CHARLESTON, SC (WCSC) - The federal budget cuts that could come under the government's sequester could hit working families hard, especially those who rely on free head start for pre-kindergarten students.
If a deal isn't met in Washington Friday, March 1st, many programs will see budget cuts over the next 7 months. Head Start services across the state could be hit hard.
Lucretia Carter, Principal at Westview Primary School said, "It helps them get ready for that formal academic learning process that's going to start in kindergarten and 1st grade. They're learning to count. They're learning to recognize numbers. They're learning to recognize letters and leaning quantity."
About 900 children in South Carolina will not get that opportunity if cuts go through.
"They could miss out on stability, quality learning environments, literacy, activities, nurturing in early head start and responsive care," said Dr. Lerah Smith Lee, Executive Director of Early Learning for Charleston County School District.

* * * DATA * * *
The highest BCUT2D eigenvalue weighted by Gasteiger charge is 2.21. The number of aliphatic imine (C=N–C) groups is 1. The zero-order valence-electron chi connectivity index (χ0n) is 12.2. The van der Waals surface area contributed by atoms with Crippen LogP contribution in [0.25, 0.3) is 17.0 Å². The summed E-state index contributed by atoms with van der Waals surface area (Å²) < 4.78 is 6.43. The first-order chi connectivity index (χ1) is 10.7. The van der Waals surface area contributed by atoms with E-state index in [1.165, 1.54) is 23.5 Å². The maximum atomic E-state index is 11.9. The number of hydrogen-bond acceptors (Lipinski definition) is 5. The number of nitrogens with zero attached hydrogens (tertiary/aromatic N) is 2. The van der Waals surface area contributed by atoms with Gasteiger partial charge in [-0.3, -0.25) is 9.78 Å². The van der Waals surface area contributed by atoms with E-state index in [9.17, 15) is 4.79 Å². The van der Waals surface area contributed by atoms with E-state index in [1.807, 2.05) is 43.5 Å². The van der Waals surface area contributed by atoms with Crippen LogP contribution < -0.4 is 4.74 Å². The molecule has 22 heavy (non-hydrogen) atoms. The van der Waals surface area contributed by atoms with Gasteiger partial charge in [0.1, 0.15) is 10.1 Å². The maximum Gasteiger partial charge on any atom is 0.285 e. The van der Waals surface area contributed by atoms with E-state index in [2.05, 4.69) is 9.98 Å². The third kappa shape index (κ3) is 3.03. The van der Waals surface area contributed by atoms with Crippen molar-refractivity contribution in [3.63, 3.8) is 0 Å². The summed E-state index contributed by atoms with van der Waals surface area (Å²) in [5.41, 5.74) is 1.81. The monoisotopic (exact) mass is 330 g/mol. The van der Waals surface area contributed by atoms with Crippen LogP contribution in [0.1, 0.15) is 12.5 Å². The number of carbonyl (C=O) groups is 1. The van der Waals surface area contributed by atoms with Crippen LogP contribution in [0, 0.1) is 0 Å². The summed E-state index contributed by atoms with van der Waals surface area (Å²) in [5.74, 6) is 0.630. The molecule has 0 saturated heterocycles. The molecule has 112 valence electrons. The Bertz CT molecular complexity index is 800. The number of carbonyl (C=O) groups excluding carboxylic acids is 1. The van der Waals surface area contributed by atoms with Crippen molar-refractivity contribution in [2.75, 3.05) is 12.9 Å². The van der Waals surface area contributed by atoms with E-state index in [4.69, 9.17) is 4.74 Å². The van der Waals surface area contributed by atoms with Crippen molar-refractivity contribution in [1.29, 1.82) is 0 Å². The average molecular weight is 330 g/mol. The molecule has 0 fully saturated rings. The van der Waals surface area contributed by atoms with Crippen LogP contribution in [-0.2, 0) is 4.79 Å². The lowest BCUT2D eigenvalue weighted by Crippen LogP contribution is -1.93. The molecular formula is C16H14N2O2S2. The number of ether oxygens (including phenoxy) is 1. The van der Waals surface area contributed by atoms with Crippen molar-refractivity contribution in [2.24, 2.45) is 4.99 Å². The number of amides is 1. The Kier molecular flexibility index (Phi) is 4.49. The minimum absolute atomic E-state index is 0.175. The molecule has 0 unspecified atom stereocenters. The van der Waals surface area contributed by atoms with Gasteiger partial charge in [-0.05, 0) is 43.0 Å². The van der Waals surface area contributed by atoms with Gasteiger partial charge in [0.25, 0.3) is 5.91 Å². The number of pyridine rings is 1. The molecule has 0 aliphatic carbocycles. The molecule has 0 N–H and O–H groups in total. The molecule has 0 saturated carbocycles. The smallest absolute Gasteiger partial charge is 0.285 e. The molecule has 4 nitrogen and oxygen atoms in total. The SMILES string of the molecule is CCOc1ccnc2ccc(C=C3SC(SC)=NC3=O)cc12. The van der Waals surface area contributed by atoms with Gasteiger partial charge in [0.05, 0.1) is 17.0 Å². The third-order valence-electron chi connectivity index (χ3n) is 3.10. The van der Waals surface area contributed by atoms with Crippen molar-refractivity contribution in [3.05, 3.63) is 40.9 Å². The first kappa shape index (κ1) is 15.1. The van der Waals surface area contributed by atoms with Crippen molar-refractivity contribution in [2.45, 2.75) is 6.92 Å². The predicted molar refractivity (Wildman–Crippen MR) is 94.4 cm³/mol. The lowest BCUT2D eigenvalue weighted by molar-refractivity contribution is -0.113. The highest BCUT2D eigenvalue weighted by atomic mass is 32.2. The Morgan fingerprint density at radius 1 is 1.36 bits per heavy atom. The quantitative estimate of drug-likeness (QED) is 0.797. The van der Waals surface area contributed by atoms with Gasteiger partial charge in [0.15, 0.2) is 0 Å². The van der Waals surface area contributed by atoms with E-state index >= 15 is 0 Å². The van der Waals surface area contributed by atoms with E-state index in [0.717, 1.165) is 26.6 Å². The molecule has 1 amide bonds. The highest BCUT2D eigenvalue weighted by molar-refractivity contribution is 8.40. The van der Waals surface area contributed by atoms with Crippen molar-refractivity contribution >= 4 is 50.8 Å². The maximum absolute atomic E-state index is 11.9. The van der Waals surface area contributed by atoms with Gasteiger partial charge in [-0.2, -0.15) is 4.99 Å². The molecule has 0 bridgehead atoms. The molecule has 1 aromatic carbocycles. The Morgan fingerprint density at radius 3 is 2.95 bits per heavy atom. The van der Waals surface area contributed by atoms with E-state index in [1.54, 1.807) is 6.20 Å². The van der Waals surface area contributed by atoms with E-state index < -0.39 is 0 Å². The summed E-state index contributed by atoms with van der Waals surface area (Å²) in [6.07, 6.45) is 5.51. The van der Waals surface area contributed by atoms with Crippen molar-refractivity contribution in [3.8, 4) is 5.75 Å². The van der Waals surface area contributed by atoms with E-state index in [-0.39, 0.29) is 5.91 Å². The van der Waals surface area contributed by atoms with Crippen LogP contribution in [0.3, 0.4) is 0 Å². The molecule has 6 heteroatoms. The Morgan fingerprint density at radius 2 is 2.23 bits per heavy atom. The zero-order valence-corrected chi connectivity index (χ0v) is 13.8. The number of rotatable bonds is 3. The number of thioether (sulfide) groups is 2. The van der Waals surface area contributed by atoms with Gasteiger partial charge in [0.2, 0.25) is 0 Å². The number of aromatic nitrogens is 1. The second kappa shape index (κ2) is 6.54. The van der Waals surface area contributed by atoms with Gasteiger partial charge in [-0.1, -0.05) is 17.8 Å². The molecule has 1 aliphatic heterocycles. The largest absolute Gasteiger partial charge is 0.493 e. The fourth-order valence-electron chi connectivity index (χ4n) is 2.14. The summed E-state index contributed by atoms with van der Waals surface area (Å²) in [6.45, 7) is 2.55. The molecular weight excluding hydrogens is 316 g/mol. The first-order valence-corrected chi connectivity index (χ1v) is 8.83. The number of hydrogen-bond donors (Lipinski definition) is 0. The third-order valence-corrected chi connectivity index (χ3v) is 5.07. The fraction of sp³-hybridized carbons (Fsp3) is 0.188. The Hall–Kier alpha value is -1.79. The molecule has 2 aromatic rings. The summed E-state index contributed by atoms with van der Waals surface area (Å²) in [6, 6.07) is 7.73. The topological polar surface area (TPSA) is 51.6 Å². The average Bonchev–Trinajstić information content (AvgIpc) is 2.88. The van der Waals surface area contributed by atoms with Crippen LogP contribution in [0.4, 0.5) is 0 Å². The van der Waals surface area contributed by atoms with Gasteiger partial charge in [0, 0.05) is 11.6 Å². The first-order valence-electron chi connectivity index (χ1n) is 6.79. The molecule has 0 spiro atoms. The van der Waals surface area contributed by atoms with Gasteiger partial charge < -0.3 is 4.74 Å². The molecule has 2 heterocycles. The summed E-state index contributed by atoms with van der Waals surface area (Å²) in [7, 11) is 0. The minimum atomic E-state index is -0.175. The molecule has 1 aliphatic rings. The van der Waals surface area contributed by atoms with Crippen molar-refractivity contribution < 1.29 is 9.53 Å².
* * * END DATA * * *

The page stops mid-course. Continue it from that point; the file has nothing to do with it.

The head start budget of the state could be slashed by 4.8 million dollars by the end the year.
Leaders of head start said their services involve more than just classroom instruction; they reach out to parents and find ways to help entire families.
"Children, especially those children in poverty need stable learning environments in which they could learn and grow. Equally, children need that support and stability with families," said Dr. Lee.
Sequester cuts will hurt middle class and lower income families. In Berkeley County title one schools, special needs and head start programs are all at risk
Carter said, "Sometimes your lower income families don't have all of the materials at home. They may not have books at home. They don't have all the exposure that other children from those middle and upper economic levels have."
Come tomorrow, some parents may soon have to find other options for their toddler's education and family services.
Charleston County head start plans to talk with the National Head Start Association Friday to plan ahead. Their counterparts in Berkeley and Dorchester counties will have those discussions next week.